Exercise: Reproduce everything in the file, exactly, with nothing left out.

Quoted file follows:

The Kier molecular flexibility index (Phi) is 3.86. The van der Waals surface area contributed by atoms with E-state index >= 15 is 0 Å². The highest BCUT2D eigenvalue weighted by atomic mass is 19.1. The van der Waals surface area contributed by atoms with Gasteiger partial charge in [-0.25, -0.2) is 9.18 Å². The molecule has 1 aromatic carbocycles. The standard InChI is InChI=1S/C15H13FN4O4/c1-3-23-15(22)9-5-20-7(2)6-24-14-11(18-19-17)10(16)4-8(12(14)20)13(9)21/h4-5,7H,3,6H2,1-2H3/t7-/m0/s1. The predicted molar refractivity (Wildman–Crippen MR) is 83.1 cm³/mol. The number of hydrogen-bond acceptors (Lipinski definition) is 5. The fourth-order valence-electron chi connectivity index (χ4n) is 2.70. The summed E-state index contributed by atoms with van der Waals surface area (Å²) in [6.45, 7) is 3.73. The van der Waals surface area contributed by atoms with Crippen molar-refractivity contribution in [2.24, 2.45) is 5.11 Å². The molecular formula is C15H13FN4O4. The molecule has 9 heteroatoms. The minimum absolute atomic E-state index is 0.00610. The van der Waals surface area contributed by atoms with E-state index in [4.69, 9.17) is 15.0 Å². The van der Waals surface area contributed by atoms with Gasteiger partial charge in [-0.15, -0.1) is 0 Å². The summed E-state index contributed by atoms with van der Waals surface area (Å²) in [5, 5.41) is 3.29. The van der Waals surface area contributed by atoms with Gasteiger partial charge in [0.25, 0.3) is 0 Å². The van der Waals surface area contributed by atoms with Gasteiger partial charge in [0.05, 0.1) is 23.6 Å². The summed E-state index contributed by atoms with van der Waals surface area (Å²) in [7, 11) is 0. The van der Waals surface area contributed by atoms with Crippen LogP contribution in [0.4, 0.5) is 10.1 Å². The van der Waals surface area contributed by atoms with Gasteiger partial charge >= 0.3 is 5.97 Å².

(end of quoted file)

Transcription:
The Kier molecular flexibility index (Phi) is 3.86. The van der Waals surface area contributed by atoms with E-state index >= 15 is 0 Å². The highest BCUT2D eigenvalue weighted by atomic mass is 19.1. The van der Waals surface area contributed by atoms with Gasteiger partial charge in [-0.25, -0.2) is 9.18 Å². The molecule has 1 aromatic carbocycles. The standard InChI is InChI=1S/C15H13FN4O4/c1-3-23-15(22)9-5-20-7(2)6-24-14-11(18-19-17)10(16)4-8(12(14)20)13(9)21/h4-5,7H,3,6H2,1-2H3/t7-/m0/s1. The predicted molar refractivity (Wildman–Crippen MR) is 83.1 cm³/mol. The number of hydrogen-bond acceptors (Lipinski definition) is 5. The fourth-order valence-electron chi connectivity index (χ4n) is 2.70. The summed E-state index contributed by atoms with van der Waals surface area (Å²) in [6.45, 7) is 3.73. The van der Waals surface area contributed by atoms with Crippen molar-refractivity contribution in [2.24, 2.45) is 5.11 Å². The molecular formula is C15H13FN4O4. The molecule has 9 heteroatoms. The minimum absolute atomic E-state index is 0.00610. The van der Waals surface area contributed by atoms with E-state index in [4.69, 9.17) is 15.0 Å². The van der Waals surface area contributed by atoms with Gasteiger partial charge in [-0.15, -0.1) is 0 Å². The summed E-state index contributed by atoms with van der Waals surface area (Å²) in [5, 5.41) is 3.29. The van der Waals surface area contributed by atoms with Gasteiger partial charge in [0.25, 0.3) is 0 Å². The van der Waals surface area contributed by atoms with Gasteiger partial charge in [0.05, 0.1) is 23.6 Å². The summed E-state index contributed by atoms with van der Waals surface area (Å²) in [7, 11) is 0. The van der Waals surface area contributed by atoms with Crippen LogP contribution in [0.4, 0.5) is 10.1 Å². The van der Waals surface area contributed by atoms with Gasteiger partial charge >= 0.3 is 5.97 Å².